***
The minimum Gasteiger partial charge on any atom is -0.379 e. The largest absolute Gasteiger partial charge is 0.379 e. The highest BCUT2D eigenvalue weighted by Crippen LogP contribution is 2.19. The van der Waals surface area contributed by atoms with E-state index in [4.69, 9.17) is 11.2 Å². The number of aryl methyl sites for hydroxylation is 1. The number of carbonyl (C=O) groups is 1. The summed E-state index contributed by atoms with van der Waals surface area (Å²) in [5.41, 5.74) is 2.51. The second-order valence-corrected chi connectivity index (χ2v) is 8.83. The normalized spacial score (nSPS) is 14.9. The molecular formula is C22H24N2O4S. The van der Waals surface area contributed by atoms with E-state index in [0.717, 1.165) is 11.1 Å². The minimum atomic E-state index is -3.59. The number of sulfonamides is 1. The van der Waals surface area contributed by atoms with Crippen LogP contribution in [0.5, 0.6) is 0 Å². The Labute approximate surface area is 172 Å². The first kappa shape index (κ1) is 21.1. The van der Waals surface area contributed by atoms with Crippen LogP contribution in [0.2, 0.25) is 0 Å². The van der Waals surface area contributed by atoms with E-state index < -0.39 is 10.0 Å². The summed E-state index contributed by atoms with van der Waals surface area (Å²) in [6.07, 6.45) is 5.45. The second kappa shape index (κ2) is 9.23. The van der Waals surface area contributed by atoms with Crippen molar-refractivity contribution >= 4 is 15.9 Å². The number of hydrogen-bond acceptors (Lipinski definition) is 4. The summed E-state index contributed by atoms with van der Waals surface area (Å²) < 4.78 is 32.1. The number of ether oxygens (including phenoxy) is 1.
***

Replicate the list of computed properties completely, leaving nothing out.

The minimum Gasteiger partial charge on any atom is -0.379 e. The largest absolute Gasteiger partial charge is 0.379 e. The highest BCUT2D eigenvalue weighted by Crippen LogP contribution is 2.19. The van der Waals surface area contributed by atoms with E-state index in [4.69, 9.17) is 11.2 Å². The number of aryl methyl sites for hydroxylation is 1. The number of carbonyl (C=O) groups is 1. The summed E-state index contributed by atoms with van der Waals surface area (Å²) in [5.41, 5.74) is 2.51. The second-order valence-corrected chi connectivity index (χ2v) is 8.83. The normalized spacial score (nSPS) is 14.9. The molecular formula is C22H24N2O4S. The van der Waals surface area contributed by atoms with E-state index in [0.717, 1.165) is 11.1 Å². The minimum atomic E-state index is -3.59. The number of sulfonamides is 1. The van der Waals surface area contributed by atoms with Crippen LogP contribution in [0.5, 0.6) is 0 Å². The Labute approximate surface area is 172 Å². The first kappa shape index (κ1) is 21.1. The van der Waals surface area contributed by atoms with Crippen LogP contribution in [0.2, 0.25) is 0 Å². The van der Waals surface area contributed by atoms with E-state index < -0.39 is 10.0 Å². The summed E-state index contributed by atoms with van der Waals surface area (Å²) in [6.07, 6.45) is 5.45. The second kappa shape index (κ2) is 9.23. The van der Waals surface area contributed by atoms with Crippen molar-refractivity contribution >= 4 is 15.9 Å². The number of hydrogen-bond acceptors (Lipinski definition) is 4. The summed E-state index contributed by atoms with van der Waals surface area (Å²) < 4.78 is 32.1. The number of ether oxygens (including phenoxy) is 1.